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Please introduce yourself and tell us about what you do.

Hi! My name is Makiko and I’m a multidisciplinary artist living and working between London and San Francisco. I make paintings, sculptures, installations, and sound work related to contemporary femininity, cultural inheritance, and hybrid identities.

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Could you explain more about how being a woman has affected your career?

In my practice I frequently make work with a feminist stance. For example, in my Needle Series of sculptures, I explore the complex and often contradictory aspects of femininity. The sculptures are enlarged replicas of my Japanese grandmother's sewing and knitting needles, reimagined in powder-coated steel and brass. Some of the needle sculptures are 6 feet tall. When growing up, I watched my obaachan (grandmother in Japanese) sew, knit, and crochet as a way to express her creativity and voice – her agency. I reimagined the tools of a traditionally feminine handicraft by enlarging them into hefty weaponlike sculptures. These ‘tools of agency’ intend to express the heaviness often experienced in performing femininity, specifically within the realm of power struggles surrounding domestic labour. The work is both a critique of patriarchy and also a provocation - imagining a world where traditionally feminine expression becomes not only powerful, but perhaps also violent. In conjunction with the series of sculptures, I am currently developing a performance concept in collaboration with dancers to knit their bodies with the sculptures.

Beyond my own practice, I am aware of the gender imbalances in representation and acknowledgement in the art world. I am doing my part by working to create opportunity and community. My first project towards this is co-curating a group show of women and nonbinary artists working in abstraction in the Bay Area, California, opening March 2024. California has a deep history of abstraction and it’s more important than ever to highlight how contemporary woman artists are contributing to the conversation and continuing (or reimagining) the tradition. Our roster is seriously star-studded, and I can’t wait to share this exhibition with the public!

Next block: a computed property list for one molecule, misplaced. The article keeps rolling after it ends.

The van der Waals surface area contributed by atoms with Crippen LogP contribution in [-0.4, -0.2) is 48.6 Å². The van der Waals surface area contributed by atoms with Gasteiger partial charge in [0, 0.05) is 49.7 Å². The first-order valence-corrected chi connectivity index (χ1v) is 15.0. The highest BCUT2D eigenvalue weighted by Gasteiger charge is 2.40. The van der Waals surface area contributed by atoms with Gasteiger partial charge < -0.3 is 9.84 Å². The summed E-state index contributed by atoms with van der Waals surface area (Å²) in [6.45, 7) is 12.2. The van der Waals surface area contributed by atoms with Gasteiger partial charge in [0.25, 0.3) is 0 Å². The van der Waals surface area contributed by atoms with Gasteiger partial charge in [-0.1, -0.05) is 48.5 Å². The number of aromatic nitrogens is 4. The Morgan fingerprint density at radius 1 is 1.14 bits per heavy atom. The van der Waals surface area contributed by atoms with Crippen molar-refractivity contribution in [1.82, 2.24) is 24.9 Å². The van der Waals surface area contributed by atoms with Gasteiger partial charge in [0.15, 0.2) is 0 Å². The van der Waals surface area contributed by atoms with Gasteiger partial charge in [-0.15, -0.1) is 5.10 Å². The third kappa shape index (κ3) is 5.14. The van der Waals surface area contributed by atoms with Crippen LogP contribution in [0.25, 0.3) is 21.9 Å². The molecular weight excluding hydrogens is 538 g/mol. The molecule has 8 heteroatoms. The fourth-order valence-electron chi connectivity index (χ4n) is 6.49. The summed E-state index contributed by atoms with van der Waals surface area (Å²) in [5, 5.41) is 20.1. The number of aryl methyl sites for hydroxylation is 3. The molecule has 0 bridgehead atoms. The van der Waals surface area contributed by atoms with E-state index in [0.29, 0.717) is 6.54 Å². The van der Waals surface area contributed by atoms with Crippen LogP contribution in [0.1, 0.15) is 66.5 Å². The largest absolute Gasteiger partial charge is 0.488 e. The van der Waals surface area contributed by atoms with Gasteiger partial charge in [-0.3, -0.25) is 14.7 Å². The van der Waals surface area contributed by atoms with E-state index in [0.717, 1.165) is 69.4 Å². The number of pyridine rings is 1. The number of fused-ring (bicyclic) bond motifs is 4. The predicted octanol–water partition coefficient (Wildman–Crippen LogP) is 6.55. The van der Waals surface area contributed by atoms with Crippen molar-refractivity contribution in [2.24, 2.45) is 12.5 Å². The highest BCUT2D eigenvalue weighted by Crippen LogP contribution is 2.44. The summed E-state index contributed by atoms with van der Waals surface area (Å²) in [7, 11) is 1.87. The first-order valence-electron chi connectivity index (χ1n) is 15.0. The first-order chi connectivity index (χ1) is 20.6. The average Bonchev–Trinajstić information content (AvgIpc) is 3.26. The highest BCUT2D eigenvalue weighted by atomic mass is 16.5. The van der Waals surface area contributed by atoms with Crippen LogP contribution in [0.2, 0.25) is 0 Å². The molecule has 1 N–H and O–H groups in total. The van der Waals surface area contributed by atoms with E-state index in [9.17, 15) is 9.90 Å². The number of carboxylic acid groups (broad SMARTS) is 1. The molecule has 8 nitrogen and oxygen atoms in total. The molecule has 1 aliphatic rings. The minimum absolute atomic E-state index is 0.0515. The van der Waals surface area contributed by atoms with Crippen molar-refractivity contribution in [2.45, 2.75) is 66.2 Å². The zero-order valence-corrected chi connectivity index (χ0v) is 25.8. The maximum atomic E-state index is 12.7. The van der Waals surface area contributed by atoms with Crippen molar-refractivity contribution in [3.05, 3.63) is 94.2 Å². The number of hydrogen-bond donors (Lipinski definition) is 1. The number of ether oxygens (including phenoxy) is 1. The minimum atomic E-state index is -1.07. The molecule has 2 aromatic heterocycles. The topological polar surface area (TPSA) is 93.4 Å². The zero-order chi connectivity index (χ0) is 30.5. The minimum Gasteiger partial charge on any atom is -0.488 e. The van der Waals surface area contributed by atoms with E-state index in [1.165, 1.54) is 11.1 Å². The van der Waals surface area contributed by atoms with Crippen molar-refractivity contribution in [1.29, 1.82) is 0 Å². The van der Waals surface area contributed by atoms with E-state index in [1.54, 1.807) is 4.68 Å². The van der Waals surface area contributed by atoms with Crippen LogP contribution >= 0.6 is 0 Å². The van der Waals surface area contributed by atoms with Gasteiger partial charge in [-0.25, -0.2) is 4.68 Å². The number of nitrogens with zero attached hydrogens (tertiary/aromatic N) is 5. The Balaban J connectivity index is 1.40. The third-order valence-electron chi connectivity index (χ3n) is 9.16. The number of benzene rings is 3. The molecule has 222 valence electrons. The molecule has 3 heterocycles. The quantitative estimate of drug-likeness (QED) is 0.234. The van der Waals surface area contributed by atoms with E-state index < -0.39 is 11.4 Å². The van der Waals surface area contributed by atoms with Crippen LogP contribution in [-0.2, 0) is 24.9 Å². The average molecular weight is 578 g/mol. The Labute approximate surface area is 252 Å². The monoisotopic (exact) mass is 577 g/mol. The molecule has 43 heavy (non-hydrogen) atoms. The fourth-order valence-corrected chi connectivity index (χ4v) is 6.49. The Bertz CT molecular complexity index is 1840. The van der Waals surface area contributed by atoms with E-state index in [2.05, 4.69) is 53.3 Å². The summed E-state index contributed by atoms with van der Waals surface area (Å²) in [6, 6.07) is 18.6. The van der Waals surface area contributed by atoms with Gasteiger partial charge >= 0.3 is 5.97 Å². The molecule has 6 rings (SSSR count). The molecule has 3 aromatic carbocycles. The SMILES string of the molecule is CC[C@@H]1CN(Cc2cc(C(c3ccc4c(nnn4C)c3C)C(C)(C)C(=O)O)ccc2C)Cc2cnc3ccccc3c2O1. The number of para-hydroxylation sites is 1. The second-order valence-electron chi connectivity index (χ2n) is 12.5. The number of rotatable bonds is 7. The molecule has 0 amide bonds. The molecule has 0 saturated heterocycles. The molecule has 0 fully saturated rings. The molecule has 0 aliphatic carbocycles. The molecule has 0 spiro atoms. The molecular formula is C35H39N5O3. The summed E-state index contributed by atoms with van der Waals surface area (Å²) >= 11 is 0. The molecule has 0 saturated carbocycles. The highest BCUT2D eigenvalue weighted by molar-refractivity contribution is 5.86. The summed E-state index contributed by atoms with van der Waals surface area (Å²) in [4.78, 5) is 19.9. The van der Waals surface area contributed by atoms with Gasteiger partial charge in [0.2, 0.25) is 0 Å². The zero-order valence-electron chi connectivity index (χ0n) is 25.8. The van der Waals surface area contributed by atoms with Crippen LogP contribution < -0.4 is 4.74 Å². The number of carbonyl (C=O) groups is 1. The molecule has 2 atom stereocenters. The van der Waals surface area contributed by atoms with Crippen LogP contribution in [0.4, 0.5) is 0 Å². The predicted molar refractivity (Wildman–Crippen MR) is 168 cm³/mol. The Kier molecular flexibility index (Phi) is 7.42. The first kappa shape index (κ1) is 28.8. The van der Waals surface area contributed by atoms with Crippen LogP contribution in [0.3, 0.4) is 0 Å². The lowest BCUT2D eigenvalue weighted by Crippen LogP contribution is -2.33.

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Makiko is wearing LESLEA shirt.

Can you name some other female (artist) that inspires you and explain why they do so?

There are so many! Contemporary women artists that are an inspiration include Hannah Levy, Donna Huanca, and Monica Bonvicini to name a few. Historically, I take inspiration from the women of postwar America who changed the trajectory of abstract painting: Lee Krasner, Elaine de Kooning, Grace Hartigan, Joan Mitchell, and Helen Frankenthaler. They did not settle for being muses, they were artists.

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Makiko is wearing LARUSSA knit

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What has been the most challenging aspect of being a woman in the arts?

To be honest, I think this is something I’ll only be able to see clearly in hindsight. So for now, I try not to worry about it too much, and just focus on my work

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What would you like people to notice in your artwork?

There are many metaphors in my work, and I hope these spark curiosity and connection with the viewers. The chains, the kimono, the cage, the color red. All of these are an intentional exploration of my psychic landscape, my heritage, what I observe in the world around me, and philosophies about selfhood and feminism. At the same time, I try not to be too controlling about how people perceive my work. I focus on the research and the making, and once the work is out in the world, I do my best to surrender and let it go.

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Photography by: Ben Pipe